War of the Worlds Movie Review
I'm not talking about masked-psycho-with-a-chainsaw scary.That's kids' stuff. This is a slow, relentless, meticulous fear. It's thefear of uncertainty, the fear of grand-scale devastation that humanityis powerless to stop. It's a fear that fills the air like a storm and creepsup your spine in a way that's hard to shake. It is a fear not unlike whatevery American felt on September 11, 2001 -- but divorced from fact andrealigned as entertainment through the subconsciously reassuring comfortof a movie theater seat and a tub of popcorn.
It's visceral, it's psychological, and it comes more fromthe terrified performances of Tom Cruise and the remarkable Dakota Fanning(the angelic 10-year-old from "Hide& Seek" and "Manon Fire") -- as a dock-worker deadbeatdad and his daughter on the run from 100-foot alien killing machines --than from the film's hyper-realistic special effects and monsters (whicharen't that different from the ones in the shamelessly corny "Warof the Worlds" rip-off "Independence Day").
The film is worth seeing just to experience this fear,which is a testament to the power of cinema.
Unfortunately, if you look beyond this seat-gripping scarefactor and the spectacular imagery of the Earth under siege by towering,tentacled, three-legged alien tanks that fire building-leveling, human-crispingheat-rays -- if you look at the script and characters at its core -- this"War of the Worlds" starts falling apart from its opening voice-over.
One of the few elements lifted directly from Wells in thisadaptation written by David Koepp ("Spider-Man," "Mission:Impossible"), the book's first sentence (as read ominously by an uncreditedMorgan Freeman) doesn't make a scrap of sense when removed from its 19thcentury context: "No one would have believed in the first years ofthe 21st century that this world was being watched keenly and closely byintelligences greater than man's..."
Huh? In 2005, everyone in the civilized world could easilybelieve aliens might be watching us. The notion has been a part of ourpop culture since, well, H.G. Wells -- and the passages read from the novelthat bookend this film are conspicuously incongruent with everything inbetween.
Koepp and Spielberg cherry-pick what they like from Wells'story (the aliens are no longer from Mars), but many of their changes resultin gaping plot holes, like the fact that the hundreds of thousands of thegiant, high-tech extraterrestrial "tripods" have supposedly beenburied on Earth for millennia.
How is it that not one of these things has ever been unearthedby thousands of years of erosion, plate tectonics, excavation and construction-- or detected by modern, ground-probing sonar equipment used to find fossilsand oil? Why didn't the aliens stay here when they brought all this equipmentin the first place? Do they just go around the universe burying weaponson planets they might want to invade someday?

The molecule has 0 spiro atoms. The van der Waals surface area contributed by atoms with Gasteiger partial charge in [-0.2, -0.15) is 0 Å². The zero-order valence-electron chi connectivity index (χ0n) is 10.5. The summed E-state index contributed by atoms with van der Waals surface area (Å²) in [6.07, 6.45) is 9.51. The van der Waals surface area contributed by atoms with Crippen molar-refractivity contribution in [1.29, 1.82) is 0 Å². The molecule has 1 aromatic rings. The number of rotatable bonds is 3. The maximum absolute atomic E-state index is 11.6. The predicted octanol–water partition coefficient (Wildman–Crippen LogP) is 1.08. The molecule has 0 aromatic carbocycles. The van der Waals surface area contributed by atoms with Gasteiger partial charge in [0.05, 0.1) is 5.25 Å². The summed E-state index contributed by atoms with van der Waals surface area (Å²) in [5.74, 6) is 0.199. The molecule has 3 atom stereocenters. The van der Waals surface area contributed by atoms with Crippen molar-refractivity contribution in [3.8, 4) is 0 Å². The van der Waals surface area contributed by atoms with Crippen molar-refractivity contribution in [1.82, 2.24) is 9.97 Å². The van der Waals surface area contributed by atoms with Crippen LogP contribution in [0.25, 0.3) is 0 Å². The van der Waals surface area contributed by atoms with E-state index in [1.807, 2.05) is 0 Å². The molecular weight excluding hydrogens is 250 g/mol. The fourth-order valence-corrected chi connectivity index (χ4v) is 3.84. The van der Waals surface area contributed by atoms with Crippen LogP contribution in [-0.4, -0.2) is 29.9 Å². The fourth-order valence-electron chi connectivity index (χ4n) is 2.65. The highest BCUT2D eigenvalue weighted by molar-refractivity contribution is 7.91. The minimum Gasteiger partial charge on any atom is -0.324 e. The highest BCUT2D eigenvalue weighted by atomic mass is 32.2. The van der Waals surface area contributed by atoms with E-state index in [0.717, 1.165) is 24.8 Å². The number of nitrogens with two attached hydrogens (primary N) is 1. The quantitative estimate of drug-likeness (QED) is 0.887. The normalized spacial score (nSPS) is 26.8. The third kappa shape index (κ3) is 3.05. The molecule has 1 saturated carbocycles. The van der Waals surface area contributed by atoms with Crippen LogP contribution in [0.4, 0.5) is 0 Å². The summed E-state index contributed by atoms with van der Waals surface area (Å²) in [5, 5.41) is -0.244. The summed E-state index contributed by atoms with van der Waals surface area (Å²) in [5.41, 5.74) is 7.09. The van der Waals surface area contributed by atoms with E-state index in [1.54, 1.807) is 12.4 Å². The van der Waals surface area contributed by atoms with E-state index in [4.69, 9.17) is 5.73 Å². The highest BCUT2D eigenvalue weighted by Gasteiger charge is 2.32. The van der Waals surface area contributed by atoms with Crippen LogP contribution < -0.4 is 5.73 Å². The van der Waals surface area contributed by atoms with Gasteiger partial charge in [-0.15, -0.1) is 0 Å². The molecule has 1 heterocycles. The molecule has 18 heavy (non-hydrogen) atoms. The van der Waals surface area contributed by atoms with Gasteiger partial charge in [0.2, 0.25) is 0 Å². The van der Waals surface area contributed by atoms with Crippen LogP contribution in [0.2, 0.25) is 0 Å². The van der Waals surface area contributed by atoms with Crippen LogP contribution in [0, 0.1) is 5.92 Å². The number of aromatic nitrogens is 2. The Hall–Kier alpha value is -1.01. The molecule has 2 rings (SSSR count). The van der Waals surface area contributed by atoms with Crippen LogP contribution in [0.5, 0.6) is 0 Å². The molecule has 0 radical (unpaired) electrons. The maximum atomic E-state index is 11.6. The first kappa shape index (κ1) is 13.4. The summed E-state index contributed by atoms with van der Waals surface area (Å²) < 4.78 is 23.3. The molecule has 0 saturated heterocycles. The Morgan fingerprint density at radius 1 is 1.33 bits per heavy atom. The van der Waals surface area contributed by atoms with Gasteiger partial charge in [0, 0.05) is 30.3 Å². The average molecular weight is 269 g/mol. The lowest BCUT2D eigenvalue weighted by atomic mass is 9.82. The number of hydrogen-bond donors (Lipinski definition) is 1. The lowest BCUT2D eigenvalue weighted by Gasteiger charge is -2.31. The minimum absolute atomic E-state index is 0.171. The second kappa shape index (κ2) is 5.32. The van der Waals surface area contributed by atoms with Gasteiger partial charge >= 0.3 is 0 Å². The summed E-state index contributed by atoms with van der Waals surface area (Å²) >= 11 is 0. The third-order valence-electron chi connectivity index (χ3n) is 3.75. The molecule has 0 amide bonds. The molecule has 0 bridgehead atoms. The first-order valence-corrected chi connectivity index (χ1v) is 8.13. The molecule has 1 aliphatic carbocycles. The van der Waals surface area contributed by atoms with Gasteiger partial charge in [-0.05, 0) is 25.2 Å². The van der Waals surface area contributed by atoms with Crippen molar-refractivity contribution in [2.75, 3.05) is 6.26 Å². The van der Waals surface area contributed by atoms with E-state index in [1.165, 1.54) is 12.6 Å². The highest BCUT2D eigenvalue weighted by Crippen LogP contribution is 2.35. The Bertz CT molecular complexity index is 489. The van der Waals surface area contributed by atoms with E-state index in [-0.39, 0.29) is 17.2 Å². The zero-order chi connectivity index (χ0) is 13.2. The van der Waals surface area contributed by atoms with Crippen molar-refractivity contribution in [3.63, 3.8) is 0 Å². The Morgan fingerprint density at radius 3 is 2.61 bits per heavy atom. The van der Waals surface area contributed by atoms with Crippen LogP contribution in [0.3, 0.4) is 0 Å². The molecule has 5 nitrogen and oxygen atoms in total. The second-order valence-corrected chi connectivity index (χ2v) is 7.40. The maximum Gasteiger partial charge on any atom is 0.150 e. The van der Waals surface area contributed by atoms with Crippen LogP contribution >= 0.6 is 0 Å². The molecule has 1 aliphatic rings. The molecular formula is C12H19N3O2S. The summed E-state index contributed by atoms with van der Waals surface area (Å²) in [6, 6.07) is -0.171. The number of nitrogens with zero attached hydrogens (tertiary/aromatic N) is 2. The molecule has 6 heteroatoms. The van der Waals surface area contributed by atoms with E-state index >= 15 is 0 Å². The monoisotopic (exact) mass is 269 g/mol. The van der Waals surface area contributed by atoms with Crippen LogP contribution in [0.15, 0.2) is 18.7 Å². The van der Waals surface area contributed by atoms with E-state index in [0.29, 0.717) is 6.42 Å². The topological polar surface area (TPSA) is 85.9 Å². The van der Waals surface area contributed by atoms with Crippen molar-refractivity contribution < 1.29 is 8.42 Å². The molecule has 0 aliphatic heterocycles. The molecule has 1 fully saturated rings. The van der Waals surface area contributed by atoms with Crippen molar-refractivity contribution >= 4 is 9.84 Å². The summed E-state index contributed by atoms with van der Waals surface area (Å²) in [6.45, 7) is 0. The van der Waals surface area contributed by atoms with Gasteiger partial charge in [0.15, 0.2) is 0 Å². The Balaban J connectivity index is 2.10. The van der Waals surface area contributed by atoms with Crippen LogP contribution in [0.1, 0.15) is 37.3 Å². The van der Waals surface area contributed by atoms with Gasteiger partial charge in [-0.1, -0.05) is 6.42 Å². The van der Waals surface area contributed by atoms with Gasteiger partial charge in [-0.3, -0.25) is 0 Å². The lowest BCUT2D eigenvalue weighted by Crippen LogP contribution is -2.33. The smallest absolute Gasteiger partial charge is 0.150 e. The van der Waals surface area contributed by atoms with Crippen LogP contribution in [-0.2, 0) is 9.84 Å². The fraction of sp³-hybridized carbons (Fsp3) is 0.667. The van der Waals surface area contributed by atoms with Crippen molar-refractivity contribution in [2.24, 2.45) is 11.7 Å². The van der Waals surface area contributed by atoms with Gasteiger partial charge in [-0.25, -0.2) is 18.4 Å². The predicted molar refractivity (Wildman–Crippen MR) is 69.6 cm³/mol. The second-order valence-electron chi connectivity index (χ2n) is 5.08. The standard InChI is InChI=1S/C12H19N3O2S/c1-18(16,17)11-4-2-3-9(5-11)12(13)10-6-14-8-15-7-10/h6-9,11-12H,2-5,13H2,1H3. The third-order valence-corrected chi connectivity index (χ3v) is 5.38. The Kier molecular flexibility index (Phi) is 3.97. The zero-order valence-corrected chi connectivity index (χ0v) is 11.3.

Apparently so, and in this movie, the aliens return inwhat appear to be massive lightning storms all over the world, includingin the blue-collar neighborhood where Cruise's ex-wife (Miranda Otto) hasjust dropped off her kids (Fanning and a petulant teenage brother) fora visit with their selfish, irresponsible dad. When the inevitable panicensues, Cruise must learn typical Spielbergian lessons of fatherhood (thedirector's films often revolve around characters with major daddy issues)while spiriting his children to safety.
Despite the logical gaffes (and there are many, many more)and the heavy-handed emotionalism, Spielberg keeps a tight grip on thefilm's nail-biting atmosphere by never leaving his central characters'points of view. There is no B-story here about the military battle ragingjust over the next hill as Cruise and family flee in the opposite direction,and the invasion is all the more distressing and disorienting as a result.(This is not unlike what M. Night Shyamalan did in 2002's "Signs.")But by the same token, this often leaves Cruise's emerging parental responsibilitystanding between the audience and the action.
This "War of the Worlds" is further underminedby Spielberg's preposterously sanguine last scene and by Wells' originalfinale, which works perfectly on the page (and which was at the cuttingedge of science 100 years ago), but is anti-climactic in a Hollywood "eventmovie" -- especially when it has to be explained in Freeman's floridclosing narration before the ending becomes clear.
Steven Spielberg's masterful filmmaking (his blend of modernspecial effects with stylistic homages to classic science fiction filmsis just what this material called for) and the picture's resulting powerto twist your gut in a knot are not enough to overcome the flaws of "TheWar of the Worlds." But they are enough to distract you from thoseflaws long enough to have a goosepimpling good time at the movies.